The astronomical tide is well understood and can be predicted for any time at many locations. Tidal predictions are well understood by most coastal residents and are often included in local daily newspapers and weather forecasts. NOAA’s National Ocean Survey provides on-line tidal forecasts as well as other information about tides around the nation.2 Along most coasts bordered by the ocean, the astronomical tide forecasts are within 1 ft of the actual tide elevation 90% of the time. The difference between the forecasts and actual water elevation measurements is normally a result of weather related phenomena (e.g., wind blowing from same direction over some period, i.e. a storm surge). Understanding some of the characteristics of tides is helpful in understanding some of the terminology used to define tides and tidal datums.

3.1.1    Characteristics of Astronomical Tides

In most locations in the United States, there are two high tides and two low tides every lunar day (24.8 hours). These are called “semidiurnal” tides (see Figure 3.1). At many locations the two high tides that occur each day are roughly of the same elevation. But at many other locations, there is a “mixed tide” with a clear “diurnal inequality” in the high tides as one is significantly higher than the other. Some places, like portions of the Gulf of Mexico, have only one high tide and one low tide per day. These tides are called “diurnal” tides.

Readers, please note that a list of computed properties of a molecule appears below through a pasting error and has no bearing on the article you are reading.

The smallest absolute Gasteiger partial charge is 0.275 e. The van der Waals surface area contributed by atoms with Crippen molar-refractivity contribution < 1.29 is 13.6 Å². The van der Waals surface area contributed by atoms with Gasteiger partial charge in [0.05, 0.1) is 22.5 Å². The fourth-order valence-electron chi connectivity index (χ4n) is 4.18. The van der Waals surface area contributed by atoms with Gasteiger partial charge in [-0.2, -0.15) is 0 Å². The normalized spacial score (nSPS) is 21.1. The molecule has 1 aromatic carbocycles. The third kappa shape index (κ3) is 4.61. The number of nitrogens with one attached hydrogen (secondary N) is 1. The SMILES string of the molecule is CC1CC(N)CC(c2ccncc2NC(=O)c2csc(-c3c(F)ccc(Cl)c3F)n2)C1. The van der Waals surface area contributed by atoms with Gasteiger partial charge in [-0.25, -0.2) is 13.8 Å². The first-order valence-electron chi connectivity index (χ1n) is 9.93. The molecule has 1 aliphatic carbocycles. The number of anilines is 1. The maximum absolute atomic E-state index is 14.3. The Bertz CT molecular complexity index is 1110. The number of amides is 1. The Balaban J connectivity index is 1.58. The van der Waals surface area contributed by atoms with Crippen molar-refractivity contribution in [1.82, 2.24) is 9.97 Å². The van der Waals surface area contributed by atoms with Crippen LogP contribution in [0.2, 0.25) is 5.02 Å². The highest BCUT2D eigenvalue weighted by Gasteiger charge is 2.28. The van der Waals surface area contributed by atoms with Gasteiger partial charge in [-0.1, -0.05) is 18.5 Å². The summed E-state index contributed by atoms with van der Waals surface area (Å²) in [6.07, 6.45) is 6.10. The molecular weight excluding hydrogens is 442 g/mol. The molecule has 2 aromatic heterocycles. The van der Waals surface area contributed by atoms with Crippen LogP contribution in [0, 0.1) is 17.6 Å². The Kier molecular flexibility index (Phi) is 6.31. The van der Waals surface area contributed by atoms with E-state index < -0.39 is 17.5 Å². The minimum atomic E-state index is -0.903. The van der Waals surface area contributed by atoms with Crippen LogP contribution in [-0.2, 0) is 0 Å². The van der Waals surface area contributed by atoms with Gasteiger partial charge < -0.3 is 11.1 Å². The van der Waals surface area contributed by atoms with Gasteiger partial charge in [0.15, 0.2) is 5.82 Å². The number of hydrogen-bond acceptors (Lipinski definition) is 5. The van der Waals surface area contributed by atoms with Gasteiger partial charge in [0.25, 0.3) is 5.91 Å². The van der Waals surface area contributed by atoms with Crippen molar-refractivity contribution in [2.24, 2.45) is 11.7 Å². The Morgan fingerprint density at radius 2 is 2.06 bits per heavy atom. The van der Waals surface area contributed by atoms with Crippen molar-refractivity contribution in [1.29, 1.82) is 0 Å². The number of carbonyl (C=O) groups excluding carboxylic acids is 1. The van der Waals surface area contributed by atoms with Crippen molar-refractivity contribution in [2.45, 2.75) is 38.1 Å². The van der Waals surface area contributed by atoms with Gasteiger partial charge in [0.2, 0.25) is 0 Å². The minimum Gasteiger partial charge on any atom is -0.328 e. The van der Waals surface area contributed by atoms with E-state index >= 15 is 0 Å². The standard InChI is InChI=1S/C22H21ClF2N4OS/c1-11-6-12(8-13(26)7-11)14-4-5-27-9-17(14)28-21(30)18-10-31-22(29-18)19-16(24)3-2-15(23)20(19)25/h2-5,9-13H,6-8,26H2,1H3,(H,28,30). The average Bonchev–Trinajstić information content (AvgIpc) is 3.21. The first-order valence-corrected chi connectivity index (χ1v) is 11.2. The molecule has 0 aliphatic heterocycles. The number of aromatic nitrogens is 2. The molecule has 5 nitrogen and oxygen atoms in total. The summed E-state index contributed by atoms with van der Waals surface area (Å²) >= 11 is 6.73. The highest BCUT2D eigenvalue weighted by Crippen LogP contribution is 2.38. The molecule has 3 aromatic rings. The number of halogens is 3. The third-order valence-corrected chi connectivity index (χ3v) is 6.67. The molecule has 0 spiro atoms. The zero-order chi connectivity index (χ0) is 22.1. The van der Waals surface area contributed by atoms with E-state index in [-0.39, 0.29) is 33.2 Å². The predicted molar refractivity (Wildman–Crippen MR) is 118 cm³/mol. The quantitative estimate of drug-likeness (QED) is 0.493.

Large differences in tide range occur at the same location throughout the month. The highest tides which occur at intervals of half a lunar month are called “spring tides.” They occur at or near the time when the moon is new or full, i.e., when the sun, moon and earth fall in-line, and the tide generation forces of the moon and sun are additive. When the tide range is at its lowest during the lunar month, the “neap tides” occur.